6. ^ a b "Louise Lasser". People. Vol. 42 no. 22. 28 November 1994.
  7. ^ Lear, Norman (14 October 2014). Even This I Get to Experience. Penguin. p. 293. ISBN 978-1101635384.
  8. ^ "Review: Shout! Factory releases 'Mary Hartman, Mary Hartman' on DVD (Includes first-hand account)". www.digitaljournal.com. 23 November 2013. Retrieved 12 October 2020.
  9. ^ a b "No Laughing Matter". people.com. Retrieved 16 February 2021.
  10. ^ a b "The Real Housewife: Louise Lasser". Interview Magazine. 6 December 2013. Retrieved 16 February 2021.
  11. ^ "From a Waxy Yellow Buildup to a Nervous Breakdown: The Fleeting Existence of Mary Hartman, Mary Hartman". East of Borneo. Retrieved 16 February 2021.
  12. ^ "Museum of Television & Radio Seminar Series: Mary Hartman, Mary Hartman: Reunion, Reunion (Long Version)". www.paleycenter.org. Retrieved 16 February 2021.
  13. ^ "TV Guide's 25 Top Cult Shows - TannerWorld Junction". 4 January 2009. Archived from the original on 4 January 2009. Retrieved 16 February 2021.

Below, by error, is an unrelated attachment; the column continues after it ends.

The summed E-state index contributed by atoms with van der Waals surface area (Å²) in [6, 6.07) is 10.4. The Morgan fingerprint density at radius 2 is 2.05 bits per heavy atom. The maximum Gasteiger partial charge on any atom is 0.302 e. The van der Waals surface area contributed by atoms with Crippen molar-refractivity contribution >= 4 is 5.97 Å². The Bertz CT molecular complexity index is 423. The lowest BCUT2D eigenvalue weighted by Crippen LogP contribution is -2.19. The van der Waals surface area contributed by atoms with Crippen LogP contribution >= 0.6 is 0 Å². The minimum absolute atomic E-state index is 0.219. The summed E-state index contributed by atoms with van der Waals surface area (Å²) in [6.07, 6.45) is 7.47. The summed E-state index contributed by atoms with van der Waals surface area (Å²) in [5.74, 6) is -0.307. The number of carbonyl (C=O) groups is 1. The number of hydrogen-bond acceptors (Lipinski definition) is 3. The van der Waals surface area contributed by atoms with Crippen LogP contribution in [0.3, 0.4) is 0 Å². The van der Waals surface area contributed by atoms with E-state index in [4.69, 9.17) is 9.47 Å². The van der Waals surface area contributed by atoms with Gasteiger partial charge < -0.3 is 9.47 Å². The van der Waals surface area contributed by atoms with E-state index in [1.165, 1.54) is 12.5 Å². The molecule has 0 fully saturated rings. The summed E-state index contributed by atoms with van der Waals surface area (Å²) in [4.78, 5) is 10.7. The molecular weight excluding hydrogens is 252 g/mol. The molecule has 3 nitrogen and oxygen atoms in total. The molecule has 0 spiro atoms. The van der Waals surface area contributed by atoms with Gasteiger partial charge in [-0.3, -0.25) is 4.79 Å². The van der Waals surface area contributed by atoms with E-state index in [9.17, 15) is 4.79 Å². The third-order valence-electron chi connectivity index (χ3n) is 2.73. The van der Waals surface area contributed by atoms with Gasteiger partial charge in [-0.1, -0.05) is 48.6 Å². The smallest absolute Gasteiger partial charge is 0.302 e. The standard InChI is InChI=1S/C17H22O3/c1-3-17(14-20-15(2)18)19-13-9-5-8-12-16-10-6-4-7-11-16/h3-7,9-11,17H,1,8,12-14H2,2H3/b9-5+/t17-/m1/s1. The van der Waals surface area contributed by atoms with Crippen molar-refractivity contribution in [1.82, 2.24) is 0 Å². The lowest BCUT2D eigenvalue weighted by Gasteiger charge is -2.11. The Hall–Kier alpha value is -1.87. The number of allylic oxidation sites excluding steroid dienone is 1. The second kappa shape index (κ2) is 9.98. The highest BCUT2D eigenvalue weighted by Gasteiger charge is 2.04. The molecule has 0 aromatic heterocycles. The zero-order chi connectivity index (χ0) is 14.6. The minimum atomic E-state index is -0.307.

14. ^ "Maybe they win because of the 'tux'". Los Angeles Times. 25 March 2007. Retrieved 16 February 2021.
  15. ^ Hill, Doug; Weingrad, Jeff (15 December 2011). Saturday Night: A Backstage History of Saturday Night Live. Untreed Reads. ISBN 978-1-61187-218-7.
  16. ^ Lifton, Dave (24 July 2019). "How Louise Lasser Got Banned From 'Saturday Night Live'". Ultimate Classic Rock. Retrieved 16 February 2021.
  17. ^ "Saturday Night Live (Classic): "Louise Lasser/Kris Kristofferson"". TV Club. Retrieved 16 February 2021.
  18. ^ Dizon, Bettina (1 November 2019). "Lives of 'It's a Living' Cast Members Three Decades after the Show Ended". news.amomama.com. Retrieved 16 February 2021.
  19. ^ "Local-Express | Queens Gazette". www.qgazette.com. 10 September 2014. Retrieved 16 February 2021.
  20. ^ "Stage and Cinema Review: CHINESE COFFEE (with Austin Pendleton, directed by Louise Lasser, at the Roy Arias Stage II Theater, Off-Broadway in New York)". www.stageandcinema.com. Retrieved 16 February 2021.

External links[edit]